Is my mechanic liable for repairs to my car if the damage was caused because they missed the original problem?

UPDATED: Apr 26, 2012

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Is my mechanic liable for repairs to my car if the damage was caused because they missed the original problem?

I took my car to my mechanic and they perform repairs that were cause by an oil leak. They said they believed they fixed the problem but there was still another issue they could not fix themselves. When I took it to another mechanic he told me that the problem the previous mechanic said I had was wrong and that they should have seem the issue to begin with and fixed it. Because they didn’t see the initial problem all of the repairs they did were destroyed again due to the continuing oil leak. Is the first mechanic liable for the cost of the second time repairs?

Asked on April 26, 2012 under Business Law, Pennsylvania


S.L,. Member, California Bar / FreeAdvice Contributing Attorney

Answered 10 years ago | Contributor

You can sue the first mechanic for negligence.  Negligence is the failure to exercise due care (that degree of care that in this case a reasonable mechanic would have exercised under the same or similar circumstances to prevent foreseeable harm).

In order to prove negligence, you will need to prove duty (of due care mentioned above), breach of duty (failure to exercise due care), actual cause, proximate cause and damages.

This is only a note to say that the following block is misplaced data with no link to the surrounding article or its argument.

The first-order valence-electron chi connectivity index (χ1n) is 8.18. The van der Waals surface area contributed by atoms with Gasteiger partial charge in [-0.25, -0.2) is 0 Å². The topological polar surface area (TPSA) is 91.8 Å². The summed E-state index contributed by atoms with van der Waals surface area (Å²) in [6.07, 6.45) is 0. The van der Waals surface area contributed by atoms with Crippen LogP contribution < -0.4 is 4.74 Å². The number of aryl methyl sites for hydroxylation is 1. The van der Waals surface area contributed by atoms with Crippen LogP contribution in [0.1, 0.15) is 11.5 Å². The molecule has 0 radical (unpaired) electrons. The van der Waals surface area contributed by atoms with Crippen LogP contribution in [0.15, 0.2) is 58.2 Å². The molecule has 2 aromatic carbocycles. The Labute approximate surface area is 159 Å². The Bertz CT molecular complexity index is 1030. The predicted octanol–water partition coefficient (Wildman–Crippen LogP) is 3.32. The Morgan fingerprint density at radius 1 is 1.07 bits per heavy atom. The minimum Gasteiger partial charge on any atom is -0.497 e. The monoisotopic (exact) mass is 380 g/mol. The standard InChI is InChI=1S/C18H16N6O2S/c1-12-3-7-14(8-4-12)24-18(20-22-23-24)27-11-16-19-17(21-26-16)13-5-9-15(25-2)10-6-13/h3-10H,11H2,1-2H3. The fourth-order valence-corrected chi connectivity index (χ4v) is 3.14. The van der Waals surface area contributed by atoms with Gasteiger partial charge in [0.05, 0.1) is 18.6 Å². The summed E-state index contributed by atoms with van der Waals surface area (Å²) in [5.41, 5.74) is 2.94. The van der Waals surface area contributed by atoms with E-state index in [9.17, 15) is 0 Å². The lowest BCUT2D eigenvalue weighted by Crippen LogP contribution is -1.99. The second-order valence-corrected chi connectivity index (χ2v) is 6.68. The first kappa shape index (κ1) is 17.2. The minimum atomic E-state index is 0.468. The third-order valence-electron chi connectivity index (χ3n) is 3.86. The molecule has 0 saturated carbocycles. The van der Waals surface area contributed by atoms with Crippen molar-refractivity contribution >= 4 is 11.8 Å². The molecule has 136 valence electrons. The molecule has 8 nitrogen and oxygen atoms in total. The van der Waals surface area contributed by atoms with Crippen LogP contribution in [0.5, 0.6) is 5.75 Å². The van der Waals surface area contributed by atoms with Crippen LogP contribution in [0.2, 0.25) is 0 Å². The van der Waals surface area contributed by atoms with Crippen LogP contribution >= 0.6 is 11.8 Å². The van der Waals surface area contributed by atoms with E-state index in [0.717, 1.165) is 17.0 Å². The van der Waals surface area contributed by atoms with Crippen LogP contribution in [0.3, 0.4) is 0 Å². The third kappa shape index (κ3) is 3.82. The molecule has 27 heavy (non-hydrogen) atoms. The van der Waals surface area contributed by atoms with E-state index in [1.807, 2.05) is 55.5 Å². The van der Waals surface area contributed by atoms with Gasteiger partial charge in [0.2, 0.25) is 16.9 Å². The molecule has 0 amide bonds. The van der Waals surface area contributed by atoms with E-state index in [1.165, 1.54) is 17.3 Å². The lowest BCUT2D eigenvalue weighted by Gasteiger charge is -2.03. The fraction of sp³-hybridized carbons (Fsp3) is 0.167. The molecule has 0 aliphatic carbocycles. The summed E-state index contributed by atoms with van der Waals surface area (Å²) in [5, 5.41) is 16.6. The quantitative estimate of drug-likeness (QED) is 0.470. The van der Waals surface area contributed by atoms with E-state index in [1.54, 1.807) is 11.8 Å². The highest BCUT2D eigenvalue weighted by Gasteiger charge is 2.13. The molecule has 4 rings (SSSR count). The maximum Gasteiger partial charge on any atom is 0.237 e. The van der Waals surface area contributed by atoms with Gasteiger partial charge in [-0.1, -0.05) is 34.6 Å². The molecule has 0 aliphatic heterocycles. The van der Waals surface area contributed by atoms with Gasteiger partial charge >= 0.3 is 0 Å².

Actual cause means but for the first mechanic not detecting the problem, would your car have required additional repairs?  If the answer is no, which appears to be the case, actual cause has been established.  Proximate cause means were there any unforeseeable, intervening acts which would relieve the first mechanic of liability?  If the answer is no, proximate cause has been established.  Damages means the amount of compensation you are seeking in your lawsuit for negligence against the first mechanic.  Your damages would be the cost of repairs.  The first mechanic is liable for the cost of repairs and the second mechanic's repairs.

You may be able to file your lawsuit in Small Claims Court.  Your damages should include the cost of repairs and court costs.  Court costs would include the court filing fee and process server fee.

IMPORTANT NOTICE: The Answer(s) provided above are for general information only. The attorney providing the answer was not serving as the attorney for the person submitting the question or in any attorney-client relationship with such person. Laws may vary from state to state, and sometimes change. Tiny variations in the facts, or a fact not set forth in a question, often can change a legal outcome or an attorney's conclusion. Although has verified the attorney was admitted to practice law in at least one jurisdiction, he or she may not be authorized to practice law in the jurisdiction referred to in the question, nor is he or she necessarily experienced in the area of the law involved. Unlike the information in the Answer(s) above, upon which you should NOT rely, for personal advice you can rely upon we suggest you retain an attorney to represent you.

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